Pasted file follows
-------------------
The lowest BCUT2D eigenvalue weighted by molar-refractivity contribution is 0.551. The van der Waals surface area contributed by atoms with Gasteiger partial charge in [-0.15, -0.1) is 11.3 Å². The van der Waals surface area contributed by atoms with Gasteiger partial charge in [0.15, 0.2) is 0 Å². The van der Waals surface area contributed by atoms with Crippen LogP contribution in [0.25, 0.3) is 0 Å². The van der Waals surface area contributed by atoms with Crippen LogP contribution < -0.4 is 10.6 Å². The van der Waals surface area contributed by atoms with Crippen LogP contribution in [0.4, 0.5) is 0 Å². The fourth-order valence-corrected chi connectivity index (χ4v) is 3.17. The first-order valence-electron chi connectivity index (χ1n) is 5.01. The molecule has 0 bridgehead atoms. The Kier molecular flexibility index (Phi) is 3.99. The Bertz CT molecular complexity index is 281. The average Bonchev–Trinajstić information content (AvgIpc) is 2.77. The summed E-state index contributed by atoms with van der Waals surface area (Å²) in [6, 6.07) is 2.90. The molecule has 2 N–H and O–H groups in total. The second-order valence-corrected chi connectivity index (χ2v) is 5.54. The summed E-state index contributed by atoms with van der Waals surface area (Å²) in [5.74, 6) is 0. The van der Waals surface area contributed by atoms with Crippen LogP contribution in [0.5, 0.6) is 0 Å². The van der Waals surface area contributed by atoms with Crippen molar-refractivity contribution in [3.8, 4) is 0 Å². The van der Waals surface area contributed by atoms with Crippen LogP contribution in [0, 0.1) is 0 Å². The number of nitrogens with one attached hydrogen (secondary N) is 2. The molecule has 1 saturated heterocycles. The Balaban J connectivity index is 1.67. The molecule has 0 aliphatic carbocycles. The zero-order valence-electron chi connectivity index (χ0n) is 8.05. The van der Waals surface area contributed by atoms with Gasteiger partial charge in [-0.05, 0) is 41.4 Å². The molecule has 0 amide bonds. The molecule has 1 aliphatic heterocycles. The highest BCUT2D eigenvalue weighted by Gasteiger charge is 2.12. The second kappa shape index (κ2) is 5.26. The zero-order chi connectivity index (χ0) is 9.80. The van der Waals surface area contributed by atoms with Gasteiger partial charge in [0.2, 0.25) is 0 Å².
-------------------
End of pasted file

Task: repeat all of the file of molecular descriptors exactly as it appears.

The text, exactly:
The lowest BCUT2D eigenvalue weighted by molar-refractivity contribution is 0.551. The van der Waals surface area contributed by atoms with Gasteiger partial charge in [-0.15, -0.1) is 11.3 Å². The van der Waals surface area contributed by atoms with Gasteiger partial charge in [0.15, 0.2) is 0 Å². The van der Waals surface area contributed by atoms with Crippen LogP contribution in [0.25, 0.3) is 0 Å². The van der Waals surface area contributed by atoms with Crippen LogP contribution < -0.4 is 10.6 Å². The van der Waals surface area contributed by atoms with Crippen LogP contribution in [0.4, 0.5) is 0 Å². The fourth-order valence-corrected chi connectivity index (χ4v) is 3.17. The first-order valence-electron chi connectivity index (χ1n) is 5.01. The molecule has 0 bridgehead atoms. The Kier molecular flexibility index (Phi) is 3.99. The Bertz CT molecular complexity index is 281. The average Bonchev–Trinajstić information content (AvgIpc) is 2.77. The summed E-state index contributed by atoms with van der Waals surface area (Å²) in [6, 6.07) is 2.90. The molecule has 2 N–H and O–H groups in total. The second-order valence-corrected chi connectivity index (χ2v) is 5.54. The summed E-state index contributed by atoms with van der Waals surface area (Å²) in [5.74, 6) is 0. The van der Waals surface area contributed by atoms with Crippen LogP contribution in [0.5, 0.6) is 0 Å². The van der Waals surface area contributed by atoms with Crippen molar-refractivity contribution in [3.8, 4) is 0 Å². The van der Waals surface area contributed by atoms with Crippen LogP contribution in [0, 0.1) is 0 Å². The number of nitrogens with one attached hydrogen (secondary N) is 2. The molecule has 1 saturated heterocycles. The Balaban J connectivity index is 1.67. The molecule has 0 aliphatic carbocycles. The zero-order valence-electron chi connectivity index (χ0n) is 8.05. The van der Waals surface area contributed by atoms with Gasteiger partial charge in [-0.05, 0) is 41.4 Å². The molecule has 0 amide bonds. The molecule has 1 aliphatic heterocycles. The highest BCUT2D eigenvalue weighted by Gasteiger charge is 2.12. The second kappa shape index (κ2) is 5.26. The zero-order chi connectivity index (χ0) is 9.80. The van der Waals surface area contributed by atoms with Gasteiger partial charge in [0.2, 0.25) is 0 Å².